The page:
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While Canadians monitor their bodies for signs of COVID-19 symptoms, civil liberties advocates and human rights lawyers are urging citizens to also keep track of the possible erosion of democratic rights.

The ongoing states of emergencies across the country have given authorities sweeping new powers, and police forces have started — or are considering — using cell phone data to track the movement of people.

Civil rights advocates say citizens need to remain hyper-vigilant about how authorities are using these new powers, and what kind of legacy will be left once the pandemic is over.

Montreal-based human rights lawyer Pearl Eliadis said despite the emergency orders, “the Canadian Charter of Rights and Freedoms has not disappeared.”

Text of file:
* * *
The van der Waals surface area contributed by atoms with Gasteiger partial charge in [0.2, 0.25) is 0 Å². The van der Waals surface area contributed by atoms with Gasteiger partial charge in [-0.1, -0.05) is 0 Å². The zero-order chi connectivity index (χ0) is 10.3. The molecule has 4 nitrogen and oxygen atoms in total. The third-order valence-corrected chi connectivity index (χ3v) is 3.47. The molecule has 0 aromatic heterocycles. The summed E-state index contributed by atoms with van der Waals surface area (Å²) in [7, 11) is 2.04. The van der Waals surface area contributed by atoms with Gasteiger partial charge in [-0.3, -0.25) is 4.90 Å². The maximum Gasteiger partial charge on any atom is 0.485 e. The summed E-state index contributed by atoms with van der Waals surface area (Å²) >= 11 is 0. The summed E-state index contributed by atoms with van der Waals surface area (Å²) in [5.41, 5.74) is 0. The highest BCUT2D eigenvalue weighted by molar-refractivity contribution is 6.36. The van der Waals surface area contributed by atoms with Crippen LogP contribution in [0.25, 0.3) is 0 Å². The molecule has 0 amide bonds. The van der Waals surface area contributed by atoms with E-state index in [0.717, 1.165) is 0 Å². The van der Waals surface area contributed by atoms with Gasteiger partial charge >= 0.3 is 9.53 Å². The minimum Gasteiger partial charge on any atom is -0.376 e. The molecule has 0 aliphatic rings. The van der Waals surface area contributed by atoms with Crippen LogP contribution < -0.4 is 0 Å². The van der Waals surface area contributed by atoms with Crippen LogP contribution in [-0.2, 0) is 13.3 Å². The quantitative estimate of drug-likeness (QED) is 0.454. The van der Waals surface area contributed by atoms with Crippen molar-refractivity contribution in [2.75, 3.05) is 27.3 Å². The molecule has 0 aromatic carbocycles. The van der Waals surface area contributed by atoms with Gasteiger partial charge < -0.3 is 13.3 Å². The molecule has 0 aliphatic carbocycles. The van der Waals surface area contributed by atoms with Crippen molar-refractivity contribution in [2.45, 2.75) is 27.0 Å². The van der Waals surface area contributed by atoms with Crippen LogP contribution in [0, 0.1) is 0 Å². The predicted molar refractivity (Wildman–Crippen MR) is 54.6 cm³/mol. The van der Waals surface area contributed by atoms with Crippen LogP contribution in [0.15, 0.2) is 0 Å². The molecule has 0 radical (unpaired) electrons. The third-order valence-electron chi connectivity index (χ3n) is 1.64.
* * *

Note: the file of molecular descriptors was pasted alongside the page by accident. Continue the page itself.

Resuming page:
2:56Alberta RCMP rescind $1,200-fine for not practising social distancing

Alberta RCMP rescind $1,200-fine for not practising social distancing

“The government has more leeway to do certain things because of the emergency powers and we should all agree and obey with those, but at the same time, people need to know what their rights are under the act,” she said in a recent interview.

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On Friday, Quebec City’s police chief said his officers used cell phone data to track and arrest a COVID-19-infected woman in March who allegedly violated an order to self-isolate. Robert Pigeon told reporters that so-called geolocation is “absolutely at our disposal” to track a suspect.

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